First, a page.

Washington State Cracks Down on Abandoned Boats

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Starboard (Wide View) of MV "Helena Star"

Abandoned and derelict vessels have been a waterfront pox for decades in Washington state.

Boats sink in waterways, burn and go down in a harbor or simply are abandoned at their moorings when owners lose interest or can’t afford the cost of boating.

Traditionally, the state has attempted to persuade owners to clean up their boating messes, often with little success despite the threat of fines and penalties. Now, the state is getting tough.

Washington’s chief legal officer, the attorney general, has filed criminal charges against the owners of two commercial vessels that sank in Puget Sound waters. It’s believed the filings represent the first time the state has gone to criminal court to deal with owners of derelict craft.

If those charges are the first of their kind, Ferguson told The Seattle Times they will not be the last.

Three criminal charges were filed against Stephen C. Mason, owner of a 167-foot freighter named Helena Star, which is shown in the photo above. She was a notorious presence in moorages in Seattle for years after the Coast Guard boarded her at sea in 1978 and found 37 tons of marijuana estimated then to be worth $75 million. Mason, who acquired the freighter long after the abortive smuggling, was charged with abandoning a vessel, discharging pollutants into state water and with releasing hundreds of gallons of fuel oil.

The Helena Star was on the state list of derelict vessels when she sank in January 2013 in a Tacoma waterway, nearly taking another vessel moored alongside with her.

The second filing charged Anthony R. Smith with one count of abandoning a vessel – the Chickamauga, a wood tug nearly 100 years old. He also was charged with polluting a waterway and first-degree theft for failing to pay more than $5,000 in moorage fees. She sank last October in a Bainbridge Island marina. The state praised the Eagle Harbor Marina staff for promptly placing booms around the sinking vessel to prevent the spread of fuel oil.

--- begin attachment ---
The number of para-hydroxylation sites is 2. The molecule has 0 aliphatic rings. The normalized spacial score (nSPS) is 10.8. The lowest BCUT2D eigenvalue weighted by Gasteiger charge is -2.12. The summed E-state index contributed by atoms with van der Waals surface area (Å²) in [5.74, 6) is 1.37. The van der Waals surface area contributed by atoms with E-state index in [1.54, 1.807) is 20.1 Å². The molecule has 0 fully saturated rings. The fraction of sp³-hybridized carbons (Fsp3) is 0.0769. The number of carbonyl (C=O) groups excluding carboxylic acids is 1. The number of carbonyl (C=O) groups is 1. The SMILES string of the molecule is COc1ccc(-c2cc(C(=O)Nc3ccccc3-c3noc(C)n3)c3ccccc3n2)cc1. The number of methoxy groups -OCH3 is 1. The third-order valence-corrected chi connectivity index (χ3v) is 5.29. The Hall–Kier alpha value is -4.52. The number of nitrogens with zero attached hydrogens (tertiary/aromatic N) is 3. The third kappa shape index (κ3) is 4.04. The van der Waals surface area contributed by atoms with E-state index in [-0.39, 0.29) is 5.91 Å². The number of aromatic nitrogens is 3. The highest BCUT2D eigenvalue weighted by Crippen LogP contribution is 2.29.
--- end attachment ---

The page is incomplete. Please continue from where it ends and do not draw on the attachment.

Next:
The tug since has been raised and her hull patched.

It’s estimated that the state’s cost in dealing with the two vessels will be about $1 million.

The Washington Department of Natural Resources deals with abandoned and derelict vessels. Today, it has a list of about 150 abandoned boats, from small sail and power boats to commercial vessels. It begins removal action after notices to owners fail to bring a response. State records indicate that over the years the department, often working with other government agencies, has removed about 500 derelict craft.

A major incident involving an abandoned boat occurred in late 2012 when a 140-foot ex-fishing vessel was left at anchor for months in Whidbey Island’s Penn Cove. The state gave notice to the owner, telling him to move the boat. There was no response.

Later, she caught fire and sank. Because of the threat of pollutants escaping into the water, a major producer of mussels was forced to suspend sales temporarily. It was estimated the cost to state and federal governments of raising the boat and hauling her to Seattle for salvage was about $5.4 million.

Officials said it was an arson fire, but no charges have been filed.

The state’s work with abandoned vessels is funded with a small surcharge added to the annual registration fees paid by owners of pleasure craft. The fee, once $3, has dropped to $2.

Pleasure boaters, noting that the high costs of salvage, recovery and environmental protection come mostly from incidents involving ex-commercial craft, argue that current operators of commercial vessels also should pay to support the state program. A task force is reviewing the issue.